Here's your chance to get some free project
advice! Just click on "Contact Me" and describe
your needle felting question or problem. I'll
answer your question in a private email and also
share the answers here on this page, so other
felters can pick up a few tips as well. Anything is
fair game, from suggestions on how to engineer a
project to what types of wool to use.
1. Felting needles are brittle and can easily break when bent. Always poke and pull the
needle at the same angle. Never twist or bend your needle while felting. If you should
ever break a needle be sure to locate the tip that has broken off - they are very sharp and
could lead to an injury if left lodged in your piece or lying on the ground.
About Buying Wool:
1. Most wool that is available commercially, either on-line or in local spinning/yarn
shops are meant for folks who like to spin wool into yarn, with the idea of the final
product being something you can knit and, probably, wear as a garment. Thus, most
available wool is of a VERY soft, silky sheep breed known as Merino. Merino wool works
great for spinning, and even for wet felting. But for needle felting a coarser, scratchier
wool actually works best. The barbs on the felting needle need a lot of scales on the
individual fiber strands in order to have something to grab, and entangle. Which is how
you can get your wool sculpted, shaped and hardened.
The wool I sell in my shop (Sage Dream Design.com) is a favorite sheep breed called
Romney. It's coarseness lends itself to quick felting. Of course, I wouldn't want to wear a
sweater made of it but then again, I have no plans to needle felt sweaters!
2. If you are buying on-line and can't feel the wool for yourself, you can always ask the
seller to describe the wool to you by comparing it to Merino or Romney, or asking if it's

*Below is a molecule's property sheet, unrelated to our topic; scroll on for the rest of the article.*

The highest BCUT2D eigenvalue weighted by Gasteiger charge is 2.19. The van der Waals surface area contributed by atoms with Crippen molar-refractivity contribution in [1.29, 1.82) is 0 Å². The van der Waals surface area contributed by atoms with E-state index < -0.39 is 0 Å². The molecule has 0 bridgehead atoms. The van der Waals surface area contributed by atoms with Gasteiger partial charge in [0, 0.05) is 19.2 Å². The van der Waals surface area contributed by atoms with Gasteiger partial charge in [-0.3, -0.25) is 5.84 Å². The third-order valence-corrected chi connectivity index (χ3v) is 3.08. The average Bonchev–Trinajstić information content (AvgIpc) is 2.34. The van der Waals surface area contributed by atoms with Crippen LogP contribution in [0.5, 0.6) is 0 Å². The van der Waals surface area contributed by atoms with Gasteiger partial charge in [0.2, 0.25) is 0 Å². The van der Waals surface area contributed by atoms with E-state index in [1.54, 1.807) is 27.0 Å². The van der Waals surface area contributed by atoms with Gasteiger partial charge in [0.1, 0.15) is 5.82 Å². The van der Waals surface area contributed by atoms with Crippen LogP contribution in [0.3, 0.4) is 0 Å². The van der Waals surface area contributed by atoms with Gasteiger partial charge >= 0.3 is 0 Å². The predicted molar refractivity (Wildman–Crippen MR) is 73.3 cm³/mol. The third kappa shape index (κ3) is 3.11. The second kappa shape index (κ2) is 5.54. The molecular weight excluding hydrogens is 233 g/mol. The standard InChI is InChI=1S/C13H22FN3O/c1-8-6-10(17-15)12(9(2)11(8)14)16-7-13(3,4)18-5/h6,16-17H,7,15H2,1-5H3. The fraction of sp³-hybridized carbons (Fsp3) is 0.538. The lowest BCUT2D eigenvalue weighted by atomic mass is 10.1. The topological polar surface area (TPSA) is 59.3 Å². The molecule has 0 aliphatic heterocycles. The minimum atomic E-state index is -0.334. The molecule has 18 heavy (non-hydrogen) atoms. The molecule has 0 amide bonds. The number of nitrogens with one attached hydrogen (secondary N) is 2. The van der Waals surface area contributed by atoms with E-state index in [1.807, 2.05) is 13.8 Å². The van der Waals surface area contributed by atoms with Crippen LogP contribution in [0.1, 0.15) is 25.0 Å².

soft enough to wear as a sweater.
3. I do use a wool commonly referred to as Corriedale for a lot of my fine detailing work.
But it tends to show the needle holes and so I reserve it for small areas.
About Buying Needles and Tools:
1. You could likely live your whole life using just a 38 triangle felting needle and be
perfectly happy, if you've got a nice, coarse wool.
2. If you've got some silkier, finer wool, like Corriedale or Merino, then it would behoove
you to have a finer gauge needle, as in a 40 triangle size. Using the finer tipped needle
will cause your piece to felt more quickly (the needle barbs are spaced closer to the tip of
the needle than on a 38 gauge) and the size of your needle hole will be much smaller.
Meaning, you won't have unsightly, gaping needle holes in your project!
3. If you love to work on miniature sized pieces, like tiny teddies, for instance. Then you
don't need anything other than a single felting needle -- maybe one 38 triangle and one
4. If you want to work on larger scale items, say beyond 4-inch diameter or height, then
tools can make a big difference in the speed at which you can work. A 2-needle tool works
great for smaller areas, and a 6-needle tool is great for larger areas. I use a 2-needle tool
for shaping my dolls and the bark on my trees. I use a 6-needle tool for making my
playscape bottoms and things like giant mushrooms, caves and tree trunks.
5. If you're a very part-time hobbyist or a beginner who isn't sure what you want to
make, then the purchase of tools can be an unnecessary expense. You can do quite a lot
with just a single needle. It just takes more time and patience.
Individual needle sets and 2 tool sizes are available on the "Supplies" page of Sage
About Handling Wool:
1. As a general rule, do not cut wool with scissors – cut wool is difficult to felt. To
separate out pieces of wool to use simply grasp a strip or section of wool between your two
hands and gently pull apart. If the wool is not separating easily than slide your hands
further apart and pull.
2. Most purchased wool (and all wool bought from Sage Dream Design.com) has been